Heritage and Science – what do they have in common?

Heritage and Science – what do they have in common?

Scientific investigation of a painting by mobile NMR
Scientific investigation of a painting

Whenever I go to a new place, one of my favorite things to do is visiting museums. I love museums and I can spend days in museums (but also in bookstores) without ever getting bored. That’s because I love learning about the past and present cultures. I love imagining how people used to live in the past and what their lives were like based on the information we gather from the little we have left from them. For the same reasons I also love archaeological sites, visiting old castles and ruins.

How can Science help the field of cultural heritage?

Most of the information we have about all these objects is gathered by using Science in one way or another. Here are four ways we can use Science in studying historical and art objects:


In order to find out the age of a certain object, we can use scientific dating methods that involve radioisotopes. Isotopes are variants of the same element, with the same number of protons in the nucleus, but different number of neutrons. Some of these isotopes are unstable, radioactive isotopes that, over time, decay into more stable elements. One of these radioisotopes that can be used for dating art objects is carbon-14 (number 14 tells us that there are 8 neutrons and 6 protons in the nucleus of this isotope). This is called radiocarbon dating. This element decays in time, a very long time – about 5730 years – to the more stable element nitrogen-14. Because we know this value, called the half-life, we can use radiocarbon dating to determine the age of objects that contain this isotope. This can be used for dating paintings, parchments, bones, and other objects that are made from organic matter.

Art conservation

Different environmental factors, such as humidity, temperature or certain chemical and biological factors can lead to the deterioration of cultural heritage objects and sites. Using science we can identify the best conservation conditions for different objects based on the chemical composition of the object. Knowing what the objects are made of, we can understand what kind of external factors are most likely to lead to their deterioration. Once we have this information we can construct the ideal environment for each type of object. Thus, if we’re trying to conserve an object most prone to bacterial attack we would keep the object in a chamber of inert gas to reduce the damaging effects of bacteria. If we know that humidity is the problem, which is often the case of wall paintings and mosaics, then we can try to ensure dry preservation conditions for those objects. By keeping these objects in their ideal environment we can ensure their future conservation.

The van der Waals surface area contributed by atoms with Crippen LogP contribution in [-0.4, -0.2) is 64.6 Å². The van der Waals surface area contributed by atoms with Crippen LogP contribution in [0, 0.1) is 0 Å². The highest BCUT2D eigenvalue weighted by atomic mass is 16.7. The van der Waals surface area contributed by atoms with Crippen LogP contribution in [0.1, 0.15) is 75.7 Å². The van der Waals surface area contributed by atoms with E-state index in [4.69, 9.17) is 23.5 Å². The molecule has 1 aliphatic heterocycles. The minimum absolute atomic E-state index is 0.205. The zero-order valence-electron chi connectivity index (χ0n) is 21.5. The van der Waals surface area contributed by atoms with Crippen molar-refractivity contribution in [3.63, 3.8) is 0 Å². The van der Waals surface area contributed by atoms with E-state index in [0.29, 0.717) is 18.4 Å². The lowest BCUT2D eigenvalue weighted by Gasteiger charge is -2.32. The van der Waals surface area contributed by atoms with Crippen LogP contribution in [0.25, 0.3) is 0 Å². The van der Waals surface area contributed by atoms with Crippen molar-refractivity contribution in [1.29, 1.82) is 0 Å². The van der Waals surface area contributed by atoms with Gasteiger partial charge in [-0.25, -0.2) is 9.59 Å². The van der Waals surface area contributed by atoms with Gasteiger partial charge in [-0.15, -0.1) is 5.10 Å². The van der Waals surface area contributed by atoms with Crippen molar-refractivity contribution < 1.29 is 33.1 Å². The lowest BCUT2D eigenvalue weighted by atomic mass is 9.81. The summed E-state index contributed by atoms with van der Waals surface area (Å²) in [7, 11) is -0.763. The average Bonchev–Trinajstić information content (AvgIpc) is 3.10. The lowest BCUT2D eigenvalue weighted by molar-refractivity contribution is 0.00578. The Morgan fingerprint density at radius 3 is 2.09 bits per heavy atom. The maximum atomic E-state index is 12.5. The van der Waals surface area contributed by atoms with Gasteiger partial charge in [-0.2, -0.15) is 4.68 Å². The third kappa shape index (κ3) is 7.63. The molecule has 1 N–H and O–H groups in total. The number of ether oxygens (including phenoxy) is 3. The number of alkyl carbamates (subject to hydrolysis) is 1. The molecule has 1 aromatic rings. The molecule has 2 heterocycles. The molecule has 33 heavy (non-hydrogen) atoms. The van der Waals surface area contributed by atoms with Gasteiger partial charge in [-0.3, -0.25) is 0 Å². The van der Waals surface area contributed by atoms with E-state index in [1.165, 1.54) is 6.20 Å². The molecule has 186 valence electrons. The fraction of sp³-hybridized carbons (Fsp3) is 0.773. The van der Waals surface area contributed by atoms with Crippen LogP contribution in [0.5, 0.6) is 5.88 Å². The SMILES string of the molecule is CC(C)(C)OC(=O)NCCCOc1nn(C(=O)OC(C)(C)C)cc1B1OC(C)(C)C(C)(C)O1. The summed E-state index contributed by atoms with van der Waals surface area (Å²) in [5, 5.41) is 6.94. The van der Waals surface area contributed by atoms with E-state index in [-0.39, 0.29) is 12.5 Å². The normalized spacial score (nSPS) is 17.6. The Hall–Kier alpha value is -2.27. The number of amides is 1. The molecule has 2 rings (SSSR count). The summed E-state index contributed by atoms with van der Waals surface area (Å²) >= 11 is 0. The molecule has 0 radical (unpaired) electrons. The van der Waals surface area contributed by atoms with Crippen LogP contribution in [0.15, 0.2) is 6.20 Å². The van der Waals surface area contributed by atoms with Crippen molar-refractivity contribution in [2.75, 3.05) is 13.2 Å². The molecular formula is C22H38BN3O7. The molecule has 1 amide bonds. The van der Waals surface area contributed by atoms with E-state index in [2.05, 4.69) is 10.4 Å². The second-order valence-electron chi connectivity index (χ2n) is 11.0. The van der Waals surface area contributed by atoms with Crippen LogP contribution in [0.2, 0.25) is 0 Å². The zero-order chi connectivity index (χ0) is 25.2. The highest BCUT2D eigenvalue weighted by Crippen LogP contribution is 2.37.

Art restoration

When the objects are in a poor state of conservation we need to go a step further – sometimes we can try to restore the objects to their original state. In time dust and other particles can accumulate on the surface of art objects, smoke and chemical reactions can lead to the discoloration of paintings and accumulation of patina on art objects made from metals, stone, or wood. The first step of the restoration involves the cleaning of the object – a chemical cleaning for paintings and laster cleaning for objects covered by patina. After cleaning a painting, an art restorer could try to repair the tears in paintings and eventually retouch the paint layer to return it to its original color. Extra care must be taken in the restoration process to ensure that the chemicals used for the cleaning and retouching are appropriate for that particular object. Any unwanted chemical reactions between the restoration materials and the art object can lead to bigger damages, and sometimes to the loss of art. This is why we need science in art restoration – to identify the correct materials we should use in restoring an art object.

Authentication of art

When it comes to authenticating art there are many scientific methods that we can use, all of them providing different information that could hint on whether an object is authentic or not. We can use dating methods, which will give us information about the age of the object. However, this method is invasive and not ideal when we’re dealing with a very precious object. Museums wouldn’t be too happy about scientists requesting samples of their most expensive paintings to analyze on a regular basis. Luckily, in the more recent year, the amount of sample needed for this method is minimal and that opened new possibilities in radioisotopic dating. Other scientific methods provide information about the chemical composition of the different materials and pigments that could also be used to authenticate art objects. In my own research, we’re working on developing a method that uses nuclear magnetic resonance to authenticate paintings. All these methods are valuable tools for authentication of art, but ideally one would use a combination of the above-mentioned methods to assess the authenticity of art objects.

In my other posts, I discuss specific case studies from the world of Heritage Science where all these scientific methods are applied in cultural heritage and I will explain in more detail how each method works, why it works, and when it doesn’t work.